Over the next 9-18 months, real estate will look and operate differently than ever before. Unforeseen economic pressures and public health considerations will shape the new normal.
How can global real estate leaders look beyond the current crisis to build long-term resilience? How can they propel their organizations forward and support their workforce through digital transformation?
We gathered a group of experts from Siemens, Deloitte, Cushman Wakefield, Herman Miller, and Gensler to help answer those questions. Here are a few key takeaways from our conversation.
The new resilience is not just continuity, but flexibility
As COVID-19 forced entire companies to work remotely overnight, the first priority was ensuring health and physical safety. Then, it was incorporating new technology, like secure video conferencing, to enable remote work. Now, leaders are concerned with bringing employees safely back to the office.
Successful buildings will be able to flex quickly by shifting occupancy levels and space planning in response to safety needs. The more flexible buildings and portfolios are, the better companies can respond to future changes — whether that’s a near-term spike in COVID-19 cases or some unforeseen future disruption.
If the old resilience was about recovery from disasters, the new resilience is the ability to react when something happens.
Short-term investments must support long-term visions
But instead of throwing out technology “Band-Aids” to meet goals for the current crisis, leaders should step back and consider how those investments meet long-term needs. Will new technology improve collaboration for months or years to come? Will it benefit health, safety, sustainability and employee experience, or just one of those goals?
To answer those questions, real estate leaders will need to understand more about how people work. That means collecting more and better data.
Resiliency requires data-driven decision making
The data that companies collect over the next 3-12 months will be the foundation for their strategies going forward. If leaders don’t collect the right data, they won’t know when it’s safe to return to the office. (Or, how safe the office actually is when people come back.)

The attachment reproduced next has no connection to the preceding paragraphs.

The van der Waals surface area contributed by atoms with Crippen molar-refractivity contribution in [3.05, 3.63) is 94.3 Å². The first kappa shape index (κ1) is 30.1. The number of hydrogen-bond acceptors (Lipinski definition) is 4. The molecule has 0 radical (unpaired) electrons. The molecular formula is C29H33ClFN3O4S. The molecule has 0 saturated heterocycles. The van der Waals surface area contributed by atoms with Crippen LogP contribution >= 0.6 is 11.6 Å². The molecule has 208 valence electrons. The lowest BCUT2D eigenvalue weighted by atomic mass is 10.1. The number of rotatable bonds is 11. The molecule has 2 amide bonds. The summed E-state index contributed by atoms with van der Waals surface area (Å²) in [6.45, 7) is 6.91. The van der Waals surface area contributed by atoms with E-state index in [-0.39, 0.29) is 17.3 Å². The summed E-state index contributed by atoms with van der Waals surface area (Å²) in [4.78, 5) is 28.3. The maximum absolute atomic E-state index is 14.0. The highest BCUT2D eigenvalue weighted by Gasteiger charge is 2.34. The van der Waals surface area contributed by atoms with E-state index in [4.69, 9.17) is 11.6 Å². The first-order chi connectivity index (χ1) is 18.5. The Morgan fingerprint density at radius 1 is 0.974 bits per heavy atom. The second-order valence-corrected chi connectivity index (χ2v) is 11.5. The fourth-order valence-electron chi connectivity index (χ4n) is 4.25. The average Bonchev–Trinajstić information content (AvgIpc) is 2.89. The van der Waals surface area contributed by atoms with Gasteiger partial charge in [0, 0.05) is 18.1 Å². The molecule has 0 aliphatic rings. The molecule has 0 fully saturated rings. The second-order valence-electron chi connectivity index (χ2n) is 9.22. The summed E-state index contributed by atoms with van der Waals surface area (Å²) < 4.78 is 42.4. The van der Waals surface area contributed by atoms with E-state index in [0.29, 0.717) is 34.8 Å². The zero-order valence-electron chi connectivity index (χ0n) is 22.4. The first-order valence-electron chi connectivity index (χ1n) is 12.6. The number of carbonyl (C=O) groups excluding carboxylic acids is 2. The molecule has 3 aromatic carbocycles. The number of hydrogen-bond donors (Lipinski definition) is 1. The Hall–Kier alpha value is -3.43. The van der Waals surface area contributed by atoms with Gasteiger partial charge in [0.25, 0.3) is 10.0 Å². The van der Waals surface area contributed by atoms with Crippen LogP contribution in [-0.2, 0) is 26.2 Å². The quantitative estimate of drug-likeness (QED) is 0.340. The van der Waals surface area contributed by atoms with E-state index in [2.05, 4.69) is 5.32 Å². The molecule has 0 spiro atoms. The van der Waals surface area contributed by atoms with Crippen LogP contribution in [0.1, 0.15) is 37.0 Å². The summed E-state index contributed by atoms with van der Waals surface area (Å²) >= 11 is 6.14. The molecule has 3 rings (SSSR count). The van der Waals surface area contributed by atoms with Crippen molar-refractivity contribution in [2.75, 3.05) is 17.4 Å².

However, leaders also have a responsibility to make that data as intuitive as possible, with meaningful results and dashboards leaders can act on. Even great data won’t help if it’s overwhelming to decision makers.
COVID-19 will be a forcing function for new technologies
The same shock to the system that accelerated company-wide investments in remote-work technology, like Microsoft Teams or Zoom, will also accelerate investments in digital buildings.
Occupancy sensors and connected, touchless experiences will be crucial to prevent transmission of COVID-19. Predictive sensors, for instance, can allow employees to move through the workplace without touching door handles or elevator buttons. Streamlined access control will be key, too, so visitors and employees can flow through without risking bottlenecks at the badge check.
HVAC systems, meanwhile, will move towards continuous commissioning instead of the outdated run-to-failure model, with new sensors for air quality monitoring and handling. Now, more than ever, IT will need to work with real estate leaders to plan for these connected technologies.
Leaders will reconsider the value of real estate
Even before COVID-19, there was a disconnect between how offices are designed and how people actually work. Most organizations took an outdated, binary view: you’re either 100% an office worker or you’re 100% remote.
Overall, the work from home experiment has been a success, even as social cohesion and corporate culture have suffered. In some ways, this real estate reckoning is overdue, since most knowledge work companies haven’t needed to work from a physical office for many years. While the office certainly won’t go away, space will be leveraged in new and different ways.
Companies will look for new ways to communicate with occupants
Technology like occupancy sensors can give leaders quantifiable data, but they still need qualitative data about what’s working on the ground and what’s not. 2-way communication in workplace experience apps like Comfy can help.
With an app like Comfy, users can submit a work request and immediately get a response. 2-way communication also makes safety measures like demand-based cleaning possible, giving building managers much faster, actionable feedback than a survey would. And, by giving people contextualized information based on their space, apps can help people feel safe in addition to being safe. When it comes to building trust, an email is not enough.
Building managers can use a combination of machine learning and regular meetings to review the aggregate employee feedback and look for patterns. If, for instance, air quality deteriorates to a certain threshold on a crowded floor, the app could ask a few people to work elsewhere temporarily. If quality continues to be poor, those moves could become permanent.
With a combination of quantitative and qualitative data, building managers will be empowered to make better, more flexible decisions about their portfolio.
Thanks to our panel for a thoughtful discussion!
For more COVID-19 workplace insights, explore Comfy’s Return to Workplace Playbook and our new Safe Workplace solution.